May 3, 2009 By Wayne Hanson
Late last month the Minnesota Department of Public Safety announced it would require ISPs and telcos to block computers located in the state from accessing gambling sites, and said non-compliant companies would be referred to the FCC. Now, the state has sent each ISP and telco the enclosed blacklist of sites and URLs.
At issue is whether states and localities can legally restrict access to the Internet based on federal, city, county or state laws. Minnesota is invoking a law written before the Internet became widely accessible that pertains to common carriers -- such as the use of a telephone to call a bookie and place a bet.
In 2006, Rep Barney Frank spoke out against banning Internet gambling and Frank was slated to introduce an Internet gambling related bill today, according to media reports. Speculation is that the bill may eliminate or clarify the Unlawful Internet Gambling Enforcement Act.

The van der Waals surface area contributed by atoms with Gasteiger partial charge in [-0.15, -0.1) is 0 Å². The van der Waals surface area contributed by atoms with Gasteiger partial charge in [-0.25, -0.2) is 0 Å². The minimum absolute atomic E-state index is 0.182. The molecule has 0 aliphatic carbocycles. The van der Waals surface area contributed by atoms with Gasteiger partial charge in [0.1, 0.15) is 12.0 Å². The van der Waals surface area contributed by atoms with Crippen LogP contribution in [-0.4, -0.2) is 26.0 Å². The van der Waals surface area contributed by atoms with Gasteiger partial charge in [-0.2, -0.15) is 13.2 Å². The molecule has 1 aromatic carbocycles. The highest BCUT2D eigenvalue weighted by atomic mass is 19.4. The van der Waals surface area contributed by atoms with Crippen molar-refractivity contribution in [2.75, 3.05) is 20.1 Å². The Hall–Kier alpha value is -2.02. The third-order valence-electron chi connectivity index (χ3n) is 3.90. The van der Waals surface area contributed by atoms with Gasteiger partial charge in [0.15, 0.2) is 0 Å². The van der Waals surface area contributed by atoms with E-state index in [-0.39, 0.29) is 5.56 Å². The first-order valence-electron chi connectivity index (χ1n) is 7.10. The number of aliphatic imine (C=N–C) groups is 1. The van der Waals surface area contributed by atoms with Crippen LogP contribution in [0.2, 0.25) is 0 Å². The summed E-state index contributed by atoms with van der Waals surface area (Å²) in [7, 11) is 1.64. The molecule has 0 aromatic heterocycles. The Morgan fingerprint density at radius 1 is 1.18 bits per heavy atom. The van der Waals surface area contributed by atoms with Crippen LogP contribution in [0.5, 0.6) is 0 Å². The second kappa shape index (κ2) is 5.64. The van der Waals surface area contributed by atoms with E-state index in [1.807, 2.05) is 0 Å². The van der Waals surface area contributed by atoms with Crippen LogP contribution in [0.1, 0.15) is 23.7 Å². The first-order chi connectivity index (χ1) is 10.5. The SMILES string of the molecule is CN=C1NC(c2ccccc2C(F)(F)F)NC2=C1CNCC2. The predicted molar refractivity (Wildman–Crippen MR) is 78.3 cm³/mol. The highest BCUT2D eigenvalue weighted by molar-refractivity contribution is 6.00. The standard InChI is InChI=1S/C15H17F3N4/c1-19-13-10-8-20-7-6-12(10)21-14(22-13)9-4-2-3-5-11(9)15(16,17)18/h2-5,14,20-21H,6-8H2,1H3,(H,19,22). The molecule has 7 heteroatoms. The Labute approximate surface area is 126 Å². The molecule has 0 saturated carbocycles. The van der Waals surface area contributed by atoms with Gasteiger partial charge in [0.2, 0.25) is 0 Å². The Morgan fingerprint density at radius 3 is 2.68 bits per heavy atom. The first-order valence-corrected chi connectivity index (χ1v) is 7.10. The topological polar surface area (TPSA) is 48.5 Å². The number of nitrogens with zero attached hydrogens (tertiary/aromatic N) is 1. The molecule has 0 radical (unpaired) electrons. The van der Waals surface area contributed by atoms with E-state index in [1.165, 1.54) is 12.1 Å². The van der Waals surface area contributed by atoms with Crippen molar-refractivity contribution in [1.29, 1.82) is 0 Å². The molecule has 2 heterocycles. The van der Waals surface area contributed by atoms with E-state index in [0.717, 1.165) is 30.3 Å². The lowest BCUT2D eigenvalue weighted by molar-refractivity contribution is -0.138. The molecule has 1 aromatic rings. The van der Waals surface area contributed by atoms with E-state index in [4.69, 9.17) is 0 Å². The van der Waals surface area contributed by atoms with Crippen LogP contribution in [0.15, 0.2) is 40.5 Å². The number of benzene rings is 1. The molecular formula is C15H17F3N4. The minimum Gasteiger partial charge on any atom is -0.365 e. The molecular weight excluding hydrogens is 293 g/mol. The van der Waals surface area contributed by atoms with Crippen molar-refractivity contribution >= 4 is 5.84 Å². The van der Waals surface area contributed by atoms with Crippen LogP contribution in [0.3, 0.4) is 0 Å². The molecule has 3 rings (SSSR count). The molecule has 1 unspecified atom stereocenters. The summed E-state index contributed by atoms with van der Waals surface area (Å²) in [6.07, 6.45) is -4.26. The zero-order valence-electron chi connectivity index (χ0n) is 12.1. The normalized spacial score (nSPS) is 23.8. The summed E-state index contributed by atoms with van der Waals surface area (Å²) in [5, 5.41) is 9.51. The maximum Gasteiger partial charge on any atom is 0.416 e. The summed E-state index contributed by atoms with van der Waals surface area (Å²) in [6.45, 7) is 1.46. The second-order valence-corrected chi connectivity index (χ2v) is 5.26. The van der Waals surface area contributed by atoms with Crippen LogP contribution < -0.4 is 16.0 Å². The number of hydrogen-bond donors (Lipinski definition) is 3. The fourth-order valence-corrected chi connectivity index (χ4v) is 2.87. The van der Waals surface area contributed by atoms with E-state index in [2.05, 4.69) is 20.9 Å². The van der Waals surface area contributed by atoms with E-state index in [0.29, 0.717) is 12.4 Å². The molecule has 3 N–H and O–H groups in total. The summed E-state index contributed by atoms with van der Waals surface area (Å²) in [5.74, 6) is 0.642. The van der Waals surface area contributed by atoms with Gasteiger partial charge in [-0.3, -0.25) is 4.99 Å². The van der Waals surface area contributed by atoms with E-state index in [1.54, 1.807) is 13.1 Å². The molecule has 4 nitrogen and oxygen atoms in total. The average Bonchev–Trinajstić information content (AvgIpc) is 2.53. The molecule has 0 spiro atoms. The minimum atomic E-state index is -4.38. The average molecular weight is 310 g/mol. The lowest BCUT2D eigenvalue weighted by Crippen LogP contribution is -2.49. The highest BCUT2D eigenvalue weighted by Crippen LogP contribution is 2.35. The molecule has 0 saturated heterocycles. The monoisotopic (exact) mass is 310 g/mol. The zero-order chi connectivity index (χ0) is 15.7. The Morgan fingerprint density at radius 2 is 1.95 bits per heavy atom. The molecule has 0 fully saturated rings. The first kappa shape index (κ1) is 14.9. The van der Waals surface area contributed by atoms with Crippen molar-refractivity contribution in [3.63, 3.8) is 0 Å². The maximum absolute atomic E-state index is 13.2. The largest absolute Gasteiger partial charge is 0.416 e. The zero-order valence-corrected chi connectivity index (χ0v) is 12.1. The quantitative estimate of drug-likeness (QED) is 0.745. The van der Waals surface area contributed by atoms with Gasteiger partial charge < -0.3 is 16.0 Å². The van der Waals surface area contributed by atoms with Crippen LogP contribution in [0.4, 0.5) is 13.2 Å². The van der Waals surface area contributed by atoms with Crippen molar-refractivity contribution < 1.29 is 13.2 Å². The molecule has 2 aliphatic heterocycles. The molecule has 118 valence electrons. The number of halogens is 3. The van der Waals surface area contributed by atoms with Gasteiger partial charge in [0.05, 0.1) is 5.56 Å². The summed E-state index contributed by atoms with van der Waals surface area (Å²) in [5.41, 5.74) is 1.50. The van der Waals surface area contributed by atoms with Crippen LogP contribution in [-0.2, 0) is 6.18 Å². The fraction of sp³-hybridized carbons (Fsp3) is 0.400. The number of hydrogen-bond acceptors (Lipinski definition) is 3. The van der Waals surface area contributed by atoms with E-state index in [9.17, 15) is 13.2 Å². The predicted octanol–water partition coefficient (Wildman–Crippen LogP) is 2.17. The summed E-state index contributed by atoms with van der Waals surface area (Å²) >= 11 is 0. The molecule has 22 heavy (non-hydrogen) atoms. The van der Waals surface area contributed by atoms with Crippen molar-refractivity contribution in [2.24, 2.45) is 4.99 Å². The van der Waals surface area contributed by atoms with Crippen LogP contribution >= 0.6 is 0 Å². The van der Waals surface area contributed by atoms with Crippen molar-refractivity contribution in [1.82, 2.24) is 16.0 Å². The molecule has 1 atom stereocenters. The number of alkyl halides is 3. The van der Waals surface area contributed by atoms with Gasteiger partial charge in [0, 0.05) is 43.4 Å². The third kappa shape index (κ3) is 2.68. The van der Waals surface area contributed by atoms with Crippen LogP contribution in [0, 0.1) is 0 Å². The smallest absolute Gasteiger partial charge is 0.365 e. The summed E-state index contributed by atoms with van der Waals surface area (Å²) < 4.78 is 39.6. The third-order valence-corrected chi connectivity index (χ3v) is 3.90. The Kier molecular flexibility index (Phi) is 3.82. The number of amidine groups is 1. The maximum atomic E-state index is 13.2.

All over the country, community leaders are looking to boost economic development through various initiatives. One key element in many of those initiatives is the use of information technology. When local governments build IT infrastructure, create e-government applications, assist high-tech startups or otherwise focus on technology, they create conditions that draw businesses to their communities and help retain skilled workers. This paper discusses and provides examples of these various ways local government can use technology to ultimately make a community more attractive to businesses, visitors and residents.